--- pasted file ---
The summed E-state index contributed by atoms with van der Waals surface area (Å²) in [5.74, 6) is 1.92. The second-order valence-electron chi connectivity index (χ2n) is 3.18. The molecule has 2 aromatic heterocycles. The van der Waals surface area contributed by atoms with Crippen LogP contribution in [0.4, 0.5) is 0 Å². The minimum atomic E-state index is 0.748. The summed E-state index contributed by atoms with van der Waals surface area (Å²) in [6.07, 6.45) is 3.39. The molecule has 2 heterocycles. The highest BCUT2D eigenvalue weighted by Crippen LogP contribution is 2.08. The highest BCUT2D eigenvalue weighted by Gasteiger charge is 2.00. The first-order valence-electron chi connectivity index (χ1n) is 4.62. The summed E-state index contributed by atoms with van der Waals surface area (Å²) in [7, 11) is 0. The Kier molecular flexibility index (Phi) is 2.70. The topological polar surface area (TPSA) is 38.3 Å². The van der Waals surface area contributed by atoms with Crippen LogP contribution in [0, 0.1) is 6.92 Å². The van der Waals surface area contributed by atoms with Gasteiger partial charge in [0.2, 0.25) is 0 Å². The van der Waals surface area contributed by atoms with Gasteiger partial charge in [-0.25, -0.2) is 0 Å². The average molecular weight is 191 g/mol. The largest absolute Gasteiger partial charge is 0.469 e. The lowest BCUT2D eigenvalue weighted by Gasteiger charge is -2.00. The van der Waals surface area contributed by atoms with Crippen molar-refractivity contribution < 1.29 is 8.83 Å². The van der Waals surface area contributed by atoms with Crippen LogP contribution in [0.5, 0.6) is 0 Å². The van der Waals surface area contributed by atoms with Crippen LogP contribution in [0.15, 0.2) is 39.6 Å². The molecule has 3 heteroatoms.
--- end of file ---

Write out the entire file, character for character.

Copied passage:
The summed E-state index contributed by atoms with van der Waals surface area (Å²) in [5.74, 6) is 1.92. The second-order valence-electron chi connectivity index (χ2n) is 3.18. The molecule has 2 aromatic heterocycles. The van der Waals surface area contributed by atoms with Crippen LogP contribution in [0.4, 0.5) is 0 Å². The minimum atomic E-state index is 0.748. The summed E-state index contributed by atoms with van der Waals surface area (Å²) in [6.07, 6.45) is 3.39. The molecule has 2 heterocycles. The highest BCUT2D eigenvalue weighted by Crippen LogP contribution is 2.08. The highest BCUT2D eigenvalue weighted by Gasteiger charge is 2.00. The first-order valence-electron chi connectivity index (χ1n) is 4.62. The summed E-state index contributed by atoms with van der Waals surface area (Å²) in [7, 11) is 0. The Kier molecular flexibility index (Phi) is 2.70. The topological polar surface area (TPSA) is 38.3 Å². The van der Waals surface area contributed by atoms with Crippen LogP contribution in [0, 0.1) is 6.92 Å². The van der Waals surface area contributed by atoms with Gasteiger partial charge in [0.2, 0.25) is 0 Å². The van der Waals surface area contributed by atoms with Gasteiger partial charge in [-0.25, -0.2) is 0 Å². The average molecular weight is 191 g/mol. The largest absolute Gasteiger partial charge is 0.469 e. The lowest BCUT2D eigenvalue weighted by Gasteiger charge is -2.00. The van der Waals surface area contributed by atoms with Crippen molar-refractivity contribution < 1.29 is 8.83 Å². The van der Waals surface area contributed by atoms with Crippen LogP contribution in [0.5, 0.6) is 0 Å². The van der Waals surface area contributed by atoms with Crippen LogP contribution in [0.15, 0.2) is 39.6 Å². The molecule has 3 heteroatoms.